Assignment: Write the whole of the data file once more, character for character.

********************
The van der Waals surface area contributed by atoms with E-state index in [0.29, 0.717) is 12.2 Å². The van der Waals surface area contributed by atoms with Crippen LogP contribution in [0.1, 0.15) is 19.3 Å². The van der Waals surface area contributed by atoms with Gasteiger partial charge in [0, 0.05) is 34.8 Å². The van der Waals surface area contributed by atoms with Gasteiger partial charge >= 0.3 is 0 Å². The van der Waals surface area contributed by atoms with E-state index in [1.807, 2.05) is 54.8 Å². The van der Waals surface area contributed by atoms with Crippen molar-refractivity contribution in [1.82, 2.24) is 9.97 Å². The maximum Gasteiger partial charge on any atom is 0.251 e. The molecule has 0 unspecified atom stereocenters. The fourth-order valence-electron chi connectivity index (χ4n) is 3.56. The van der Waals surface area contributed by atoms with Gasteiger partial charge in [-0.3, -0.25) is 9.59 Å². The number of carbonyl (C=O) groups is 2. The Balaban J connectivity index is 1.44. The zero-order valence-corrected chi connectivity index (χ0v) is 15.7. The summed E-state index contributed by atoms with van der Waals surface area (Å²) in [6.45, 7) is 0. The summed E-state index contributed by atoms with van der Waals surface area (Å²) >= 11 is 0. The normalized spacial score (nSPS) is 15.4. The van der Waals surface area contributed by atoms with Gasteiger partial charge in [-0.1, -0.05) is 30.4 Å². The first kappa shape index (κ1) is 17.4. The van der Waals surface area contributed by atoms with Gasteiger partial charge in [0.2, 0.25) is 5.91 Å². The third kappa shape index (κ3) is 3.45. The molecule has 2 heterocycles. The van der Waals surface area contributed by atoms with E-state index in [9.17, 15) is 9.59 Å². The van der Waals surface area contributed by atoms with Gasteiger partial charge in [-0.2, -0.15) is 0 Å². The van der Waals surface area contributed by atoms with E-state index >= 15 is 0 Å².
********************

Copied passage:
The van der Waals surface area contributed by atoms with E-state index in [0.29, 0.717) is 12.2 Å². The van der Waals surface area contributed by atoms with Crippen LogP contribution in [0.1, 0.15) is 19.3 Å². The van der Waals surface area contributed by atoms with Gasteiger partial charge in [0, 0.05) is 34.8 Å². The van der Waals surface area contributed by atoms with Gasteiger partial charge >= 0.3 is 0 Å². The van der Waals surface area contributed by atoms with E-state index in [1.807, 2.05) is 54.8 Å². The van der Waals surface area contributed by atoms with Crippen molar-refractivity contribution in [1.82, 2.24) is 9.97 Å². The maximum Gasteiger partial charge on any atom is 0.251 e. The molecule has 0 unspecified atom stereocenters. The fourth-order valence-electron chi connectivity index (χ4n) is 3.56. The van der Waals surface area contributed by atoms with Gasteiger partial charge in [-0.3, -0.25) is 9.59 Å². The number of carbonyl (C=O) groups is 2. The Balaban J connectivity index is 1.44. The zero-order valence-corrected chi connectivity index (χ0v) is 15.7. The summed E-state index contributed by atoms with van der Waals surface area (Å²) in [6.45, 7) is 0. The summed E-state index contributed by atoms with van der Waals surface area (Å²) >= 11 is 0. The normalized spacial score (nSPS) is 15.4. The van der Waals surface area contributed by atoms with Gasteiger partial charge in [-0.1, -0.05) is 30.4 Å². The first kappa shape index (κ1) is 17.4. The van der Waals surface area contributed by atoms with Gasteiger partial charge in [0.2, 0.25) is 5.91 Å². The third kappa shape index (κ3) is 3.45. The molecule has 2 heterocycles. The van der Waals surface area contributed by atoms with E-state index in [9.17, 15) is 9.59 Å². The van der Waals surface area contributed by atoms with Gasteiger partial charge in [-0.2, -0.15) is 0 Å². The van der Waals surface area contributed by atoms with E-state index >= 15 is 0 Å².